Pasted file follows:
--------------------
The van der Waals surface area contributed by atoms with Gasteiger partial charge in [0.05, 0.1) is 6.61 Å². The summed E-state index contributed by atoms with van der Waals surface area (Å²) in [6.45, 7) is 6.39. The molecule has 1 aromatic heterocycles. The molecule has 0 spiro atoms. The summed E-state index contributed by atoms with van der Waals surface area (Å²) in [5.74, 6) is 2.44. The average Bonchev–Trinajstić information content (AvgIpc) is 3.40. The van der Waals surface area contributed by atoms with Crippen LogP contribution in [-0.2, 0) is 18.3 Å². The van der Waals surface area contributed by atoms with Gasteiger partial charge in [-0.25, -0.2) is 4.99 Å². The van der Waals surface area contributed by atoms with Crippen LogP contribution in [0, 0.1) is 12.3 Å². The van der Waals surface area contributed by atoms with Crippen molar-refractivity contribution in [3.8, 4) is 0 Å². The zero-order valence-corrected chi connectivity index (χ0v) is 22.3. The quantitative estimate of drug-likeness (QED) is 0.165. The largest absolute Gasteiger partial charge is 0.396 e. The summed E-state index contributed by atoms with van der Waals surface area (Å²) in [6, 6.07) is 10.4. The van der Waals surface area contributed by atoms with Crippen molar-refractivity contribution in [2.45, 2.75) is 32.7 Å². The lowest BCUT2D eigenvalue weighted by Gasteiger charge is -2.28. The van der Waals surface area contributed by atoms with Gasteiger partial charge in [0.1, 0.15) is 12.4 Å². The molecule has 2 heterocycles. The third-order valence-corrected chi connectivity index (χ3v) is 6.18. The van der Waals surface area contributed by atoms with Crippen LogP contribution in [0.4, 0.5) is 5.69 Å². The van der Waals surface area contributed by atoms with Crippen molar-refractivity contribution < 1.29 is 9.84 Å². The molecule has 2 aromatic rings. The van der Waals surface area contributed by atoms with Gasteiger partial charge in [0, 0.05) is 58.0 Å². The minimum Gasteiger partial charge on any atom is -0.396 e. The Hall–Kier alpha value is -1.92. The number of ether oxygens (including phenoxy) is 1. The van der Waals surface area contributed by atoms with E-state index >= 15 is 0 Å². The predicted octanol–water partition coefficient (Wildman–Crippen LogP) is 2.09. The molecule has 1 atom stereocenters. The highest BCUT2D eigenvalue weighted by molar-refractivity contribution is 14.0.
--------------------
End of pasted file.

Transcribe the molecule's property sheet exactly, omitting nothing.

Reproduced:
The van der Waals surface area contributed by atoms with Gasteiger partial charge in [0.05, 0.1) is 6.61 Å². The summed E-state index contributed by atoms with van der Waals surface area (Å²) in [6.45, 7) is 6.39. The molecule has 1 aromatic heterocycles. The molecule has 0 spiro atoms. The summed E-state index contributed by atoms with van der Waals surface area (Å²) in [5.74, 6) is 2.44. The average Bonchev–Trinajstić information content (AvgIpc) is 3.40. The van der Waals surface area contributed by atoms with Crippen LogP contribution in [-0.2, 0) is 18.3 Å². The van der Waals surface area contributed by atoms with Gasteiger partial charge in [-0.25, -0.2) is 4.99 Å². The van der Waals surface area contributed by atoms with Crippen LogP contribution in [0, 0.1) is 12.3 Å². The van der Waals surface area contributed by atoms with Crippen molar-refractivity contribution in [3.8, 4) is 0 Å². The zero-order valence-corrected chi connectivity index (χ0v) is 22.3. The quantitative estimate of drug-likeness (QED) is 0.165. The largest absolute Gasteiger partial charge is 0.396 e. The summed E-state index contributed by atoms with van der Waals surface area (Å²) in [6, 6.07) is 10.4. The van der Waals surface area contributed by atoms with Crippen molar-refractivity contribution in [2.45, 2.75) is 32.7 Å². The lowest BCUT2D eigenvalue weighted by Gasteiger charge is -2.28. The van der Waals surface area contributed by atoms with Gasteiger partial charge in [0.1, 0.15) is 12.4 Å². The molecule has 2 heterocycles. The third-order valence-corrected chi connectivity index (χ3v) is 6.18. The van der Waals surface area contributed by atoms with Crippen LogP contribution in [0.4, 0.5) is 5.69 Å². The van der Waals surface area contributed by atoms with Crippen molar-refractivity contribution < 1.29 is 9.84 Å². The molecule has 2 aromatic rings. The van der Waals surface area contributed by atoms with Gasteiger partial charge in [0, 0.05) is 58.0 Å². The minimum Gasteiger partial charge on any atom is -0.396 e. The Hall–Kier alpha value is -1.92. The number of ether oxygens (including phenoxy) is 1. The van der Waals surface area contributed by atoms with E-state index >= 15 is 0 Å². The predicted octanol–water partition coefficient (Wildman–Crippen LogP) is 2.09. The molecule has 1 atom stereocenters. The highest BCUT2D eigenvalue weighted by molar-refractivity contribution is 14.0.